In partnership with Energie-Fakten.
The heavily state-controlled Danish energy industry is sometimes held up as a model for Germany. On closer examination, we observe interesting developments, but also specific features, weaknesses and, more recently, a departure from its initial objectives.
Denmark has about the same area as Lower Saxony, but with 5.3 million citizens only about two thirds as many inhabitants. Energy consumption per capita per year is slightly lower than in Germany. Similar to Germany, energy supply is for 81% based on fossil fuels, namely 39 (34%) mineral oil, 20 (22%) natural gas and 22 (24)% coal; 19 (7)% comes from renewable energy (2008 figures in brackets for Germany).
With around 10 tonnes per capita per year (2005/2006), the specific CO2 emissions in Denmark are approximately equal to Germany, although unlike Germany, it has no significant heavy industry or other energy intensive industries. These relatively large specific CO2 emissions are a.o. the result of abandoning nuclear energy. Nevertheless, climate risk is taken very seriously because of a possible rise in sea level. The Danish Government therefore formulated very ambitious targets in the nineties to increase the contribution of renewable energies, to improve energy efficiency and to further reduce the use of coal.
The Danish electricity industry is still partially "built from the bottom up". Regional and local electricity networks belong to regional companies. This limits competition. With 7217 MW in 2008, about 56% of the electricity capacity was installed in large central systems, most of which are situated on the coast - because of the possibility of favorable sea water cooling - and fired with imported coal.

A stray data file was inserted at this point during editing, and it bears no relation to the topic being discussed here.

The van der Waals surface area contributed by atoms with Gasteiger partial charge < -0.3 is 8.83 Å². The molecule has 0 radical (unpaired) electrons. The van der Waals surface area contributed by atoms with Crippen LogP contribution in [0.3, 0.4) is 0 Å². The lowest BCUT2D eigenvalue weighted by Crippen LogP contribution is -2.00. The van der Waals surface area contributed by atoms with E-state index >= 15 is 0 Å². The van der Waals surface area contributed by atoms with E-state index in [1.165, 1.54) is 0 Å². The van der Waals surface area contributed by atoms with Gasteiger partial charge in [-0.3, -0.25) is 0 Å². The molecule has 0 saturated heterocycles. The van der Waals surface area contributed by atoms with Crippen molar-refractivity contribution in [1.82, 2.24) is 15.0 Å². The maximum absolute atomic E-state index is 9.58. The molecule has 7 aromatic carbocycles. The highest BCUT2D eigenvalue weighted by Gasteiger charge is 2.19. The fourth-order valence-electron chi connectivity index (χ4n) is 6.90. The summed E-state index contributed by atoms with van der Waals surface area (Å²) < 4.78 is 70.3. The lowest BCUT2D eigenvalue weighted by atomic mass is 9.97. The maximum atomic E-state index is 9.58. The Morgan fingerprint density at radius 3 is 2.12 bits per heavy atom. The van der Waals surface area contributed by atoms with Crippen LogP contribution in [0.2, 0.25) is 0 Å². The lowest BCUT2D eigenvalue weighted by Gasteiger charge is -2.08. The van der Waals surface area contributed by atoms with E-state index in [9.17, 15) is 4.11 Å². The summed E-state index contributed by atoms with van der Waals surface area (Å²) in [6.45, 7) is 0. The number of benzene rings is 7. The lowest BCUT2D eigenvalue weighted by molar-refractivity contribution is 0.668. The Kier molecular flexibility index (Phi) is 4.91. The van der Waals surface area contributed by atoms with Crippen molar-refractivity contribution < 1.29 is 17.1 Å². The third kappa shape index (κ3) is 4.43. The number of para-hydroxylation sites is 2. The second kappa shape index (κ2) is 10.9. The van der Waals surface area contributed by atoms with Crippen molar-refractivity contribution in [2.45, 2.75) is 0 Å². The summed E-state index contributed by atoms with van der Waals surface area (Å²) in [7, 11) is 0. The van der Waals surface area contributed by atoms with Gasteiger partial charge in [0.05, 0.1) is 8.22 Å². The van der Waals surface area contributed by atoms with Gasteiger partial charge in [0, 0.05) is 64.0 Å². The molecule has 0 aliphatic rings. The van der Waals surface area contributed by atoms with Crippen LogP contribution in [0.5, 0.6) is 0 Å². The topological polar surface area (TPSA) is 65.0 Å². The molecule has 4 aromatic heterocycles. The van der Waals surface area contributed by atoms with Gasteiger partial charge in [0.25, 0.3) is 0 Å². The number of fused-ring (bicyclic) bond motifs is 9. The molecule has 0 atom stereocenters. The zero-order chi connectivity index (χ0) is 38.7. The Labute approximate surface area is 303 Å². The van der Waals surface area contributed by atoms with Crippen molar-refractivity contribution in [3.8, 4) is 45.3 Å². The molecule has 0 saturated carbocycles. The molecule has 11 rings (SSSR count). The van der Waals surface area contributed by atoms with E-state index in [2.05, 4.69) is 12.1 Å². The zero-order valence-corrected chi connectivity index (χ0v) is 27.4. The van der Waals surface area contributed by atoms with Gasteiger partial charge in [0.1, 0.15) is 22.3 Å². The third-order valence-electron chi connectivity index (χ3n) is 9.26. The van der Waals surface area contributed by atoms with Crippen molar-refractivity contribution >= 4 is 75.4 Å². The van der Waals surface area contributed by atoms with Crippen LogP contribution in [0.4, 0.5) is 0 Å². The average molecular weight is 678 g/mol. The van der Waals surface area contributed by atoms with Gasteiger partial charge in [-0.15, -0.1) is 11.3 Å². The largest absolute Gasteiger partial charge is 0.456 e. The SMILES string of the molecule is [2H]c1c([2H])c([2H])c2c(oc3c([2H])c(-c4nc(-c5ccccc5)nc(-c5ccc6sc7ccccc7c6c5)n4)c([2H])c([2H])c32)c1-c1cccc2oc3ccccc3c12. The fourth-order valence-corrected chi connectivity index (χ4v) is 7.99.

Most of these plants can generate combined heat and power and are mainly owned by two companies, Dong Energy and Vattenfall. Public power and heating plants used in 2008 76% coal and 14% natural gas. They supply 59% of electricity production in Denmark. An additional 1,829 MW are in decentralized combined heat and power (CHP) systems, 3,166 MW in wind power plants and 596 MW in other plants. Wind power covered 20% of electricity supply in 2008.
District heating supplies about half of the heat demand. About 40% of the heat for space heating in recent years came from CHP plants, mainly from large plants.
Especially high is the percentage of electricity produced in CHP plants. Their development was promoted through artificially high oil and gas prices and high electricity feed-in tariffs. Energy taxes in Denmark are particularly high. Until 2000, these charges were mitigated by low prices for imported coal and an energy infrastructure with low production costs.
The Danish government elected in 2001 has directed its attention more towards costs. The costly promotion of renewable energy has been reduced significantly. Wind no longer benefits from priority dispatch in the network. It is marketed in the Nordic power exchange. As it is more expensive than coal power, wind power generators receive financial support.
The Danish energy industry is only of limited use as a model for Germany.